Coal barons are killing miners, fueling global warming
Addressing climate change is a jobs issue, since renewable energy jobs are expanding at a rate that far outstrips prospective fossil fuel industry jobs. Climate-change induced political instability is a major national security issue — one that Secretary of Defense Jim Mattis has said requires a “whole of government response” to address. Most strikingly, climate change is a moral issue, whose many faces include the epidemic of progressive fibrotic “black lung” disease blighting our region.
An NPR investigation recently showed numbers of Appalachian miners sick with progressive massive fibrosis, the most vicious form of black lung, to be more than 10 times official figures. Since 2010, roughly 2,000 miners, many young, have been diagnosed with a disease that NIOSH physician Edward Petsonk has described as “almost a diabolical torture ... like a screw being slowly tightened across your throat. Day and night towards the end, the miner struggles to get enough oxygen”.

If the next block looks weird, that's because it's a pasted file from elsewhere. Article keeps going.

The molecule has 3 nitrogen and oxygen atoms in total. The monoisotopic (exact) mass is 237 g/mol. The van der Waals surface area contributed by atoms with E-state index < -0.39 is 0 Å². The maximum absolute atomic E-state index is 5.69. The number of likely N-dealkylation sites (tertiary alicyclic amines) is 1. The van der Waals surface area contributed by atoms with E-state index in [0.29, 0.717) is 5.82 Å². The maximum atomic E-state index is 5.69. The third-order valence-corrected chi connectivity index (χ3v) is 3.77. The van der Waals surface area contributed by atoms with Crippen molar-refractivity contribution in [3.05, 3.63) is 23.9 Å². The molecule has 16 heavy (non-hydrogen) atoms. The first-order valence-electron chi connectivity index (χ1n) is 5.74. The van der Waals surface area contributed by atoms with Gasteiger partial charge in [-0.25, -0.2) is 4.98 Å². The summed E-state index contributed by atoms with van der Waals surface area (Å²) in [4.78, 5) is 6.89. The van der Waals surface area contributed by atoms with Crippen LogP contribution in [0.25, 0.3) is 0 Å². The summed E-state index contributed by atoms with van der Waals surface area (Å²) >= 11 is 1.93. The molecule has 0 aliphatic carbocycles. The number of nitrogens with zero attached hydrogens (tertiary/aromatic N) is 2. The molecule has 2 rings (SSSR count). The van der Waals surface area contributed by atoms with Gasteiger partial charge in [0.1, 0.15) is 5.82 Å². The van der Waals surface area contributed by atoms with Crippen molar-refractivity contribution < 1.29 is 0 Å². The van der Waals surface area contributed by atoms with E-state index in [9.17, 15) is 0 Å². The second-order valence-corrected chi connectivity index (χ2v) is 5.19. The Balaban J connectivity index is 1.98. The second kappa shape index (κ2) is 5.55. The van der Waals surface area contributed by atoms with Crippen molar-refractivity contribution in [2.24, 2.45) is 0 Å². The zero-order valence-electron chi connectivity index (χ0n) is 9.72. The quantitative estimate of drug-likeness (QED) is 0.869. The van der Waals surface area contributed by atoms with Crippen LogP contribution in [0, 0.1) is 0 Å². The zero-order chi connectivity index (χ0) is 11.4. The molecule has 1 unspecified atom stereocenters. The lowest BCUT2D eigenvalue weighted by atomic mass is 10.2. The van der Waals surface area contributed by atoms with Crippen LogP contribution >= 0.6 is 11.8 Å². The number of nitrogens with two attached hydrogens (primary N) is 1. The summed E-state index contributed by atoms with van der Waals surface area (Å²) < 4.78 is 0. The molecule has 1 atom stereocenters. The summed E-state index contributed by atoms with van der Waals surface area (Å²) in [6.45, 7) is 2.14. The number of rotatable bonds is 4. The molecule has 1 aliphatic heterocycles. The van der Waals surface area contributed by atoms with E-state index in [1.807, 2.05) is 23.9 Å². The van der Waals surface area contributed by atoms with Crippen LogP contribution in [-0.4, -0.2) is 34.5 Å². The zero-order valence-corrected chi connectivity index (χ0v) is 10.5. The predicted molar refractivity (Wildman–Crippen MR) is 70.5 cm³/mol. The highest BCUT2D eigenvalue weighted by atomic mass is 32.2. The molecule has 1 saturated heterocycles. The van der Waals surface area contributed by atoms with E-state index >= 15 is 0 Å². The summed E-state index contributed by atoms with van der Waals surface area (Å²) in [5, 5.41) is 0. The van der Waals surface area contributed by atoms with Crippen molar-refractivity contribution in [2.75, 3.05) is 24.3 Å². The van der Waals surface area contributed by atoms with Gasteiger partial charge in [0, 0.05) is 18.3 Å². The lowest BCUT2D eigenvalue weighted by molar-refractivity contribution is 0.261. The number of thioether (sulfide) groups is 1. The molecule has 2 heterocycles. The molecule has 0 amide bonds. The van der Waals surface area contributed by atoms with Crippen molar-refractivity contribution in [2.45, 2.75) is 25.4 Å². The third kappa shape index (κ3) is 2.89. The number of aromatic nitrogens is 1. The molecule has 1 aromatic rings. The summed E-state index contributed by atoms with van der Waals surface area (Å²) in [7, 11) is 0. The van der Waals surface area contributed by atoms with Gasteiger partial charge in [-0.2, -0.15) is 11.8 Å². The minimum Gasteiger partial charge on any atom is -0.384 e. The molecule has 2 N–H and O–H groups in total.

The image of the doomed miner struggling for breath evokes retired Australian Gen. Chris Barrie’s characterization of the expected national experience of unaddressed climate change — “long, slow, lingering and horrible.”
Black lung is on the rise for two reasons. First, coal is about played out; thinner coal seams recently being exploited are interleaved with the same silica rock that caused lung disease in the infamous Hawks Nest Tunnel episode. Secondly, it is assumed that, in the recent past, coal companies systematically cheated on mine air quality testing.
Perhaps the authors of the horrendous suffering caused by black lung (or climate change for that matter) may be unable to understand that suffering because of the dulling effects great wealth and power have on moral judgment. Perhaps, contrary to lip service, coal barons are just bad capitalists. Business evolution should favor the fittest, technologies which yield the highest human benefit and least pain. Renewables are ahead on that score, but the barons have used one gimmick after another to monopolize energy income they perceive as an entitlement; fighting worker protective regulation, fiddling with mine dust measurements and, like their fellow merchant princes, welcoming collaboration with the petro-state of Russia to preserve fossil fuel hegemony.
MIT Sloan business school’s Climate Interactive think tank has hailed carbon pricing as the single best answer for reducing climate change. Pricing is expected to foster a host of technologies and social adaptations that themselves reduce climate change risks. To my mind an added fee benefit is checking the moral nihilism of “fossil fuelish” industrialists.